LaTeX/Xy-pic


xy is a special package for drawing diagrams. To use it, simply add the following line to the preamble of your document:

LaTeX

Getting Started
  1. Introduction
  2. Installation
  3. Installing Extra Packages
  4. Basics
  5. How to get help

Common Elements

  1. Document Structure
  2. Text Formatting
  3. Paragraph Formatting
  4. Colors
  5. Fonts
  6. List Structures
  7. Special Characters
  8. Internationalization
  9. Rotations
  10. Tables
  11. Title creation
  12. Page Layout
  13. Customizing Page Headers and Footers‎
  14. Importing Graphics
  15. Floats, Figures and Captions
  16. Footnotes and Margin Notes
  17. Hyperlinks
  18. Labels and Cross-referencing
  19. Initials

Mechanics

  1. Errors and Warnings
  2. Lengths
  3. Counters
  4. Boxes
  5. Rules and Struts

Technical Text

  1. Mathematics
  2. Advanced Mathematics
  3. Theorems
  4. Chemical Graphics
  5. Algorithms
  6. Source Code Listings
  7. Linguistics

Special Pages

  1. Indexing
  2. Glossary
  3. Bibliography Management
  4. More Bibliographies

Special Documents

  1. Scientific Reports (Bachelor Report, Master Thesis, Dissertation)
  2. Letters
  3. Presentations
  4. Teacher's Corner
  5. Curriculum Vitae
  6. Academic Journals (MLA, APA, etc.)

Creating Graphics

  1. Introducing Procedural Graphics
  2. MetaPost
  3. Picture
  4. PGF/TikZ
  5. PSTricks
  6. Xy-pic
  7. Creating 3D graphics

Programming

  1. Macros
  2. Plain TeX
  3. Creating Packages
  4. Creating Package Documentation
  5. Themes

Miscellaneous

  1. Modular Documents
  2. Collaborative Writing of LaTeX Documents
  3. Export To Other Formats

Help and Recommendations

  1. FAQ
  2. Tips and Tricks

Appendices

  1. Authors
  2. Links
  3. Package Reference
  4. Sample LaTeX documents
  5. Index
  6. Command Glossary

edit this boxedit the TOC

\usepackage[all]{xy}

where "all" means you want to load a large standard set of functions from Xy-pic, suitable for developing the kind of diagrams discussed here.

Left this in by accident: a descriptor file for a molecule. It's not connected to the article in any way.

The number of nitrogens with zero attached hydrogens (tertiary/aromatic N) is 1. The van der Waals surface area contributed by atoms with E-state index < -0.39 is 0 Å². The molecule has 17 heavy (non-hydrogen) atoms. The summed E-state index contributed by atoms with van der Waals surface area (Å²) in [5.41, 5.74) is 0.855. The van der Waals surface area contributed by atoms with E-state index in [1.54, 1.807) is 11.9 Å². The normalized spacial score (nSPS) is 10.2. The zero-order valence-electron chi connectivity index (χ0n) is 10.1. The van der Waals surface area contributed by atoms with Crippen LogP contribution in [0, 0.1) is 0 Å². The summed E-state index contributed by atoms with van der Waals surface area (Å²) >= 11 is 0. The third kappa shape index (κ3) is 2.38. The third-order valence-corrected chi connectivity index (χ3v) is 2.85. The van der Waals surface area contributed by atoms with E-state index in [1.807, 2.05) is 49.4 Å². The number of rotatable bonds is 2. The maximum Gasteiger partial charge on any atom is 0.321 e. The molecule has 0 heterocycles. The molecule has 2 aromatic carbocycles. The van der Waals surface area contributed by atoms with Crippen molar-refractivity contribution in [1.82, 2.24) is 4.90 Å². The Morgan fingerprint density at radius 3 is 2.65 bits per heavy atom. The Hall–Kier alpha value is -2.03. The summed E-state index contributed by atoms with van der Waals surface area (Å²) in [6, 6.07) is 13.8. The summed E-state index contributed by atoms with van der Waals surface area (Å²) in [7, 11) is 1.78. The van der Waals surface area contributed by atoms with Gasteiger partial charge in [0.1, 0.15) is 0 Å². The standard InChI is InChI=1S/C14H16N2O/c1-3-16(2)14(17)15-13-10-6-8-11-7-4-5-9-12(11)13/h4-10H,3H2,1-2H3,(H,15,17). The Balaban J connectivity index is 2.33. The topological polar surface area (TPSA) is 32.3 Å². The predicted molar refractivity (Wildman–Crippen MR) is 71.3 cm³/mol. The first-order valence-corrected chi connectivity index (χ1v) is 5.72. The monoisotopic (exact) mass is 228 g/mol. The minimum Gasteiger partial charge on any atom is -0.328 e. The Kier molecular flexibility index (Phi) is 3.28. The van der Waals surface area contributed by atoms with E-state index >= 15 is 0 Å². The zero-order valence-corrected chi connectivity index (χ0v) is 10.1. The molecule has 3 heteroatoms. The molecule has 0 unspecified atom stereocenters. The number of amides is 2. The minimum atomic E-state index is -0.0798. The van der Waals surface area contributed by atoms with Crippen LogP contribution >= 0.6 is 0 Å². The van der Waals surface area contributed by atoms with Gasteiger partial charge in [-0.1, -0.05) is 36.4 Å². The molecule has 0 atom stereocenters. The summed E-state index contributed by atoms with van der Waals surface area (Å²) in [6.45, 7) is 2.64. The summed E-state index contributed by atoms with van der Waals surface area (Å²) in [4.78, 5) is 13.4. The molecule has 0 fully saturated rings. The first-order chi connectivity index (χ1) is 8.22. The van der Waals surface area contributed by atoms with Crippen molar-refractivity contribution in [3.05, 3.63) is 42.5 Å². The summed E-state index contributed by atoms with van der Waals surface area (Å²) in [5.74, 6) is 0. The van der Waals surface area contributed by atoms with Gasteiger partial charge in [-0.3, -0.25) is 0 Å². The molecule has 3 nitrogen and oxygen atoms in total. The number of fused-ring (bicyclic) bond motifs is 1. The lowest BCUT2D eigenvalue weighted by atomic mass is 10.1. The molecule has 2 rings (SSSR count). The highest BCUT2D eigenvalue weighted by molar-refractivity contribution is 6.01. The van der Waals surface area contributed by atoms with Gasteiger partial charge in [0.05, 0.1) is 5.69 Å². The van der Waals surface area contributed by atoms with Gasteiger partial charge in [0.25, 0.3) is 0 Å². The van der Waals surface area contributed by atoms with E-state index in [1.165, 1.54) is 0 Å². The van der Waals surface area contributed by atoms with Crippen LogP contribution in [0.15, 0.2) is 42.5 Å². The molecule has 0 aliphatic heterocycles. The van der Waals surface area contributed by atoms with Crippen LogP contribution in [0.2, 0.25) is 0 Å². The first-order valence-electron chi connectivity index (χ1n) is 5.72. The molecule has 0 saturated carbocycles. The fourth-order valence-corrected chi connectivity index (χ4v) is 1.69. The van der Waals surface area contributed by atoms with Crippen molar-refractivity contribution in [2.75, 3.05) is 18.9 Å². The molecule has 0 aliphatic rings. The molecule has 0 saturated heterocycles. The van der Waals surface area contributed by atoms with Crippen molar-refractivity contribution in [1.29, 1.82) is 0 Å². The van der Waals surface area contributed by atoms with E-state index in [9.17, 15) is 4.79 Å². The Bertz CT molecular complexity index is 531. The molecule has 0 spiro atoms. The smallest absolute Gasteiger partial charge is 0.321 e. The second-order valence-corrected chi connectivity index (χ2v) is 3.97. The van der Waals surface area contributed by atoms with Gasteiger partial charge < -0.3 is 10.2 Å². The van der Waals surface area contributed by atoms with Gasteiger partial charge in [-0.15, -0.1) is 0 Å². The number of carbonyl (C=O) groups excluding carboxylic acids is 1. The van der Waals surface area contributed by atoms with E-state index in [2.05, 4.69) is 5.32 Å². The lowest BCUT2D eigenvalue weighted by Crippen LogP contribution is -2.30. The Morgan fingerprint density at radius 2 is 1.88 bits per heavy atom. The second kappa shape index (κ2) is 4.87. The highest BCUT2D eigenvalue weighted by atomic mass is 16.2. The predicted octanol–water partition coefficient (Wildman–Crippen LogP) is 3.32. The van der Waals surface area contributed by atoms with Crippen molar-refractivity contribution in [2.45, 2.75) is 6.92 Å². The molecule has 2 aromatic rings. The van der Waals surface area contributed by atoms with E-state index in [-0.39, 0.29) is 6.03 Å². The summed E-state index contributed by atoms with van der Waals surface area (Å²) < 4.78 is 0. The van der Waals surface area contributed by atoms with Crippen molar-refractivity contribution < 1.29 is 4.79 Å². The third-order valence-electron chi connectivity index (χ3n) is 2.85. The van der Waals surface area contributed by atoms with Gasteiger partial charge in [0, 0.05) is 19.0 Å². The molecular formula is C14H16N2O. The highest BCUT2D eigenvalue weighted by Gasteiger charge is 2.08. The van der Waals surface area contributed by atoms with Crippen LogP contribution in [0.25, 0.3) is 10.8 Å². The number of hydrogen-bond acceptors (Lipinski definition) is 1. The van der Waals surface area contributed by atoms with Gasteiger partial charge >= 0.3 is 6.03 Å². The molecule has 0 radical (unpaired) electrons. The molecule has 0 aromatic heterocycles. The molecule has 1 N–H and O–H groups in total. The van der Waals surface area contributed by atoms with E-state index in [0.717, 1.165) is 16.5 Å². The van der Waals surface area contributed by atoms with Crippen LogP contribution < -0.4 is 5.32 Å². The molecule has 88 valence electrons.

The primary way to draw Xy-pic diagrams is over a matrix-oriented canvas, where each diagram element is placed in a matrix slot:

\xymatrix{A & B \\
          C & D }

The \xymatrix command puts its contents in math mode. Here, we specified two lines and two columns. To make this matrix a diagram we just add directed arrows using the \ar command.

\xymatrix{ A \ar[r] & B \ar[d] \\
           D \ar[u] & C \ar[l] }

The arrow command is placed on the origin cell for the arrow. The arguments are the direction the arrow should point to (up, down, right, and left).

\xymatrix{
    A \ar[d] \ar[dr] \ar[r] & B \\
    D                       & C }

To make diagonals, just use more than one direction. You can repeat directions to make bigger arrows.


\xymatrix{
    A \ar[d] \ar[dr] \ar[drr] &   &   \\
    B                         & C & D }

We can draw even more interesting diagrams by adding labels to the arrows. To do this, we use the common superscript and subscript operators.

\xymatrix{
    A \ar[r]^f \ar[d]_g & B \ar[d]^{g'} \\
    D \ar[r]_{f'}       & C }

As shown, you use these operators as in math mode. The only difference is that that superscript means "on top of the arrow", and subscript means "under the arrow". There is a third operator, the vertical bar: | It causes text to be placed in the arrow.

\xymatrix{
    A \ar[r]|f \ar[d]|g & B \ar[d]|{g'} \\
    D \ar[r]|{f'}       & C }

To draw an arrow with a hole in it, use \ar[...]|\hole. In some situations, it is important to distinguish between different types of arrows. This can be done by putting labels on them or changing their appearance

\xymatrix{
    \bullet\ar@{->}[rr]     && \bullet\\
    \bullet\ar@{.<}[rr]     && \bullet\\
    \bullet\ar@{~)}[rr]     && \bullet\\
    \bullet\ar@{=(}[rr]     && \bullet\\
    \bullet\ar@{~/}[rr]     && \bullet\\
    \bullet\ar@{^{(}->}[rr] && \bullet\\
    \bullet\ar@2{->}[rr]    && \bullet\\
    \bullet\ar@3{->}[rr]    && \bullet\\
    \bullet\ar@{=+}[rr]     && \bullet }

Notice the difference between the following two diagrams:

\xymatrix{ \bullet \ar[r] \ar@{.>}[r] & \bullet }

\xymatrix{
    \bullet \ar@/^/[r]
    \ar@/_/@{.>}[r] &
    \bullet }

The modifiers between the slashes define how the curves are drawn. Xy-pic offers many ways to influence the drawing of curves; for more information, check the Xy-pic documentation.

If you are interested in a more thorough introduction then consult the Xy-pic Home Page, which contains links to several other tutorials as well as the reference documentation.


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